A writer asks, “I’ve heard that you are very successful helping people to lose weight with ‘Behavioral Medicine’. I also know of a counseling center that calls itself ‘Behavioral Healthcare’. What do these terms mean?”
(The author is the psychotherapist who lost 140 lbs. when he discovered Therapeutic Psychogenics, and he’s kept it off for over 25 years. He has written about it in his groundbreaking weight loss self-help book, The Anderson Method and has helped thousands to lose weight permanently with this approach. More about it at the end of the article.)
When I refer to my practice of behavioral medicine, I am referring mainly to my work in helping people establish the behavior that will treat or “cure” their disorders related to being overweight. Many diseases are caused or worsened by being overweight. Diabetes, high blood pressure, heart disease, disability, cancer, inflammatory disorders, depression, obesity itself – the list is endless of the life-threatening diseases that are caused by excess weight and conversely improved and even cured by weight loss. I’ve helped thousands to finally solve their “impossible” weight problem, successfully lose great amounts of weight and maintain a healthy weight. I do it with my brand of Behavioral Medicine I call Therapeutic Psychogenics.
We know that an obesegenic lifestyle is the primary cause of the problem, eating more calories than we use and storing them as fat. Conversely, we know how to lose weight, regardless of the cause of the gain. Eat fewer calories than we use and we lose weight. Eat in balance and we don’t regain. The thermodynamics is irrefutable. Simple, right? No.
While the thermodynamics of weight control are easily understood, the dynamics of human behavior are anything but. While some people think that everyone should just be able to make up their mind to master their habits, desires and feelings, most of us know that it’s not that easy. The forces at work that shape our behavior, the drives, the neurochemistry, the conditioning and habit formation are not often within our conscious control, even when we understand them. Self control, especially when you are talking about compelling and addictive behaviors, is not just a matter of “wanting it Badly enough” or “will power”.
That’s where I and my brand of behavioral therapy comes in. Understanding more about ourselves and the psychological technique for self-mastery are things that can be learned and developed. We treat the whole person, body, mind and spirit. The components of my eclectic formula of therapy have many names in the profession – Cognitive Behavior Therapy, Behavior Therapy, Cybernetic Self-Management Technique, psychoeducation, nutrition education – together I call it Therapeutic Psychogenics. Many names but the goal is one: to create a permanent change in our automatic habitual behavior so that the way we habitually think, feel and act makes us lose the excess weight and keep it off. It’s kind of like “reprogramming”. It’s certainly not just “will power”. Learning and developing the psychological “power tools” is what empowers us to change the behavior, not will alone. When we can change the behavior, the body will change.
However, Behavioral Medicine encompasses more than what I’ve just described. Here’s the textbook definition: Behavioral Medicine is the interdisciplinary field concerned with the development and integration of behavioral, psychosocial, and biomedical science, knowledge and techniques relevant to the understanding of health and illness, and the application of this knowledge and these techniques to prevention, diagnosis, treatment and rehabilitation.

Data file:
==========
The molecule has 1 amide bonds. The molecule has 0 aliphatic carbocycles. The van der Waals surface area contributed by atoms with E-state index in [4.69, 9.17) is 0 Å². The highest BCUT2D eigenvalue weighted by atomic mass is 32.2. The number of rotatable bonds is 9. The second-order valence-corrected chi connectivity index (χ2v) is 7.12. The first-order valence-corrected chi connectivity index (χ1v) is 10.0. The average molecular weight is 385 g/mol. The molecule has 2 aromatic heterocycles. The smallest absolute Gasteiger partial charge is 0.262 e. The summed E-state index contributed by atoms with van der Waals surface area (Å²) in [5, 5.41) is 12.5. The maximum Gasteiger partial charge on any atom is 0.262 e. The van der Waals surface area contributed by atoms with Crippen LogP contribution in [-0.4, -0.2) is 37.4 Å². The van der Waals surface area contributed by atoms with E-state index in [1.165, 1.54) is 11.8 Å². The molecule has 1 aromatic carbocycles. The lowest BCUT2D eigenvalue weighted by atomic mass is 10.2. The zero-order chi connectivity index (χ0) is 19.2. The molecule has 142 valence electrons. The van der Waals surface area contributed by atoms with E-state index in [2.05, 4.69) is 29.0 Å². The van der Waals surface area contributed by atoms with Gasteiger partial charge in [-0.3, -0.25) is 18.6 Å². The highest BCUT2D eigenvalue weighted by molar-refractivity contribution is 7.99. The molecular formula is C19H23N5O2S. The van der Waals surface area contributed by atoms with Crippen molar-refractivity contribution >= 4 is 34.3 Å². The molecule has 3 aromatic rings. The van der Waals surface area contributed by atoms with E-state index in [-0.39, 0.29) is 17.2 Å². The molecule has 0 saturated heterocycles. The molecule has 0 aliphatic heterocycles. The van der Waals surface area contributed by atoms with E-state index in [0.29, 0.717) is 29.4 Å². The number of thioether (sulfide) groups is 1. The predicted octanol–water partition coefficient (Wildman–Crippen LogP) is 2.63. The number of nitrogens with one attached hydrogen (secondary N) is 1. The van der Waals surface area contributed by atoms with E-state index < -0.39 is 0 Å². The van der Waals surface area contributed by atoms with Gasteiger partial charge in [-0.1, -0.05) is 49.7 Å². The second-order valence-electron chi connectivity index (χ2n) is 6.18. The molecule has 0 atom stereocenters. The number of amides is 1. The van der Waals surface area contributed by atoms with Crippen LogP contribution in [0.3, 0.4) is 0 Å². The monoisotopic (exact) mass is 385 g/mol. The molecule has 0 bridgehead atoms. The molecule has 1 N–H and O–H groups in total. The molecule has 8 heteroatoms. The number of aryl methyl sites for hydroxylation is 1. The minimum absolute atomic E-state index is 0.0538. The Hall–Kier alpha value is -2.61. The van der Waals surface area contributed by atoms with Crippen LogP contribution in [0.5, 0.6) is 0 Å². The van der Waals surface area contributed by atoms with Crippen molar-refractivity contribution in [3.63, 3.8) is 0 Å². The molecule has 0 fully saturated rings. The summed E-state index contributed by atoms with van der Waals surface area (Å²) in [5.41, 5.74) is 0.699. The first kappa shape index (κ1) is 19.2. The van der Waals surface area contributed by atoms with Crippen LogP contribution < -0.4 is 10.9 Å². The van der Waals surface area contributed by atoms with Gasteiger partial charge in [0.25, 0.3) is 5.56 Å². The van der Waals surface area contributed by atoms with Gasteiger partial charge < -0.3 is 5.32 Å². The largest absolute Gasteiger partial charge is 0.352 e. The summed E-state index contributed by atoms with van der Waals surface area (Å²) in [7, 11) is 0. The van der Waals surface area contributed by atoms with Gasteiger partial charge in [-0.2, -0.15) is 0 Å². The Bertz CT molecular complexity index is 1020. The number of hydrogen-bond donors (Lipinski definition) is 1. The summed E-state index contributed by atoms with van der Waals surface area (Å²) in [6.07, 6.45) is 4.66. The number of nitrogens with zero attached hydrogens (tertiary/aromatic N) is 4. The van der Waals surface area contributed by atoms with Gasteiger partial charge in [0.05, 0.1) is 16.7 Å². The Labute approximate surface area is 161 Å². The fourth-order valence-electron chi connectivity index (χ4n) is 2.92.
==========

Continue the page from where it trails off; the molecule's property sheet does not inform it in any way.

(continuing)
The psyche and body are one. They are not separate. Our physical condition affects our spirit, mood and mental state. Drugs and our hormonal and neurochemical state affects or mood, thinking , feelings and behavior (appetite too). Our behavior influences our neurochemistry and hormones and creates physical conditions and many states of mind and spirit. Behavioral Medicine recognizes this and integrates these dimensions for purposes of understanding and treatment. Professionals from the medical and mental health fields attend to the whole person and fashion treatment protocols that call for intervention in all spheres. This is Behavioral Medicine.
Behavioral Health and Behavioral Healthcare are terms used in a more limited scope to address all the behavior we engage in that affects our health. It is used to describe complex psychological conditions like addictions and eating disorders, but also includes the everyday habits we have that affect our health. For instance, our use of seat belts in automobiles and hand washing procedure would be included as issues addressed in Behavioral health.
Behavioral Healthcare, seen as a part of Behavioral Medicine, most often describes mental health and psychiatric care specifically, including counseling for a variety of reasons.
I hope I have not been too clinical in trying to give an accurate and complete answer to this very good question. People hear these terms and rarely know what they mean. Most of us don’t want the jargon. I know my clients don’t care what it’s called. That it helps them to solve their weight problem is all they care about.
Behavioral Medicine saved my life when I discovered Therapeutic Psychogenics as a result of my work in addictions counseling and behavioral science. I lost 140 lbs using this method, after 25 years of failure with diets and exercise schemes and I’ve kept it off for 25 years. I’ve been helping others since, teaching other therapists too, and I’ve also got a book about it. If you’ve had a terrible time trying to lose weight, Behavioral Medicine has the best solution. Go to www.TheAndersonMethod.com to get more information about my work, my growing network of therapists, and my book describing the method.